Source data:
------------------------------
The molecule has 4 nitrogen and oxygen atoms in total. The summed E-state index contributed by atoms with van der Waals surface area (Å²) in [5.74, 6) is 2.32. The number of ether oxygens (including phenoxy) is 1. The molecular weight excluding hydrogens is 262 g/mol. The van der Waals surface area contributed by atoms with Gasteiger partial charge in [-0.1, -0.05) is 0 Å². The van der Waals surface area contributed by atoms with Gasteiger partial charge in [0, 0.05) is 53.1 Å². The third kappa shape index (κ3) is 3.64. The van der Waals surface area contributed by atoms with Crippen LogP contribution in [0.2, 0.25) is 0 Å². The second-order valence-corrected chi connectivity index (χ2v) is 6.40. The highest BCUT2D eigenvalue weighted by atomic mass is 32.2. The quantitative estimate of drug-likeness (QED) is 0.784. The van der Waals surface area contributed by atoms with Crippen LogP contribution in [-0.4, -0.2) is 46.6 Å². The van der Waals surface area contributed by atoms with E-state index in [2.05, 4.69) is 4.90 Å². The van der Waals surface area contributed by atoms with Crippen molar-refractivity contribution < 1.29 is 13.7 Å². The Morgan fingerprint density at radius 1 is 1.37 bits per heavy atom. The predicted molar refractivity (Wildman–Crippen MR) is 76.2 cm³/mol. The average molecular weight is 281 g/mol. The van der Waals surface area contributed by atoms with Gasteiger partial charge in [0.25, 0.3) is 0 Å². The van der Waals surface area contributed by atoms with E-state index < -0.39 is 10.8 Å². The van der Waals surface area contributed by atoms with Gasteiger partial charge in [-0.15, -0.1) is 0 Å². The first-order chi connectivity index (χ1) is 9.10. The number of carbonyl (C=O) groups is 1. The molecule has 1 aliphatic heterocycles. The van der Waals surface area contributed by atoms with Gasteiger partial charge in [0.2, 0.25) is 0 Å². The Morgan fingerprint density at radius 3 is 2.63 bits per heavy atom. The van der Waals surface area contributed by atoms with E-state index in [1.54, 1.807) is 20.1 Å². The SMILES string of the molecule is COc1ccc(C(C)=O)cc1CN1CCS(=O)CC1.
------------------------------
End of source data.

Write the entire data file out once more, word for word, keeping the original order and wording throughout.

The molecule has 4 nitrogen and oxygen atoms in total. The summed E-state index contributed by atoms with van der Waals surface area (Å²) in [5.74, 6) is 2.32. The number of ether oxygens (including phenoxy) is 1. The molecular weight excluding hydrogens is 262 g/mol. The van der Waals surface area contributed by atoms with Gasteiger partial charge in [-0.1, -0.05) is 0 Å². The van der Waals surface area contributed by atoms with Gasteiger partial charge in [0, 0.05) is 53.1 Å². The third kappa shape index (κ3) is 3.64. The van der Waals surface area contributed by atoms with Crippen LogP contribution in [0.2, 0.25) is 0 Å². The second-order valence-corrected chi connectivity index (χ2v) is 6.40. The highest BCUT2D eigenvalue weighted by atomic mass is 32.2. The quantitative estimate of drug-likeness (QED) is 0.784. The van der Waals surface area contributed by atoms with Crippen LogP contribution in [-0.4, -0.2) is 46.6 Å². The van der Waals surface area contributed by atoms with E-state index in [2.05, 4.69) is 4.90 Å². The van der Waals surface area contributed by atoms with Crippen molar-refractivity contribution < 1.29 is 13.7 Å². The Morgan fingerprint density at radius 1 is 1.37 bits per heavy atom. The predicted molar refractivity (Wildman–Crippen MR) is 76.2 cm³/mol. The average molecular weight is 281 g/mol. The van der Waals surface area contributed by atoms with Gasteiger partial charge in [0.25, 0.3) is 0 Å². The van der Waals surface area contributed by atoms with E-state index < -0.39 is 10.8 Å². The van der Waals surface area contributed by atoms with Gasteiger partial charge in [-0.15, -0.1) is 0 Å². The first-order chi connectivity index (χ1) is 9.10. The number of carbonyl (C=O) groups is 1. The molecule has 1 aliphatic heterocycles. The van der Waals surface area contributed by atoms with Gasteiger partial charge in [0.2, 0.25) is 0 Å². The Morgan fingerprint density at radius 3 is 2.63 bits per heavy atom. The van der Waals surface area contributed by atoms with E-state index in [1.54, 1.807) is 20.1 Å². The SMILES string of the molecule is COc1ccc(C(C)=O)cc1CN1CCS(=O)CC1.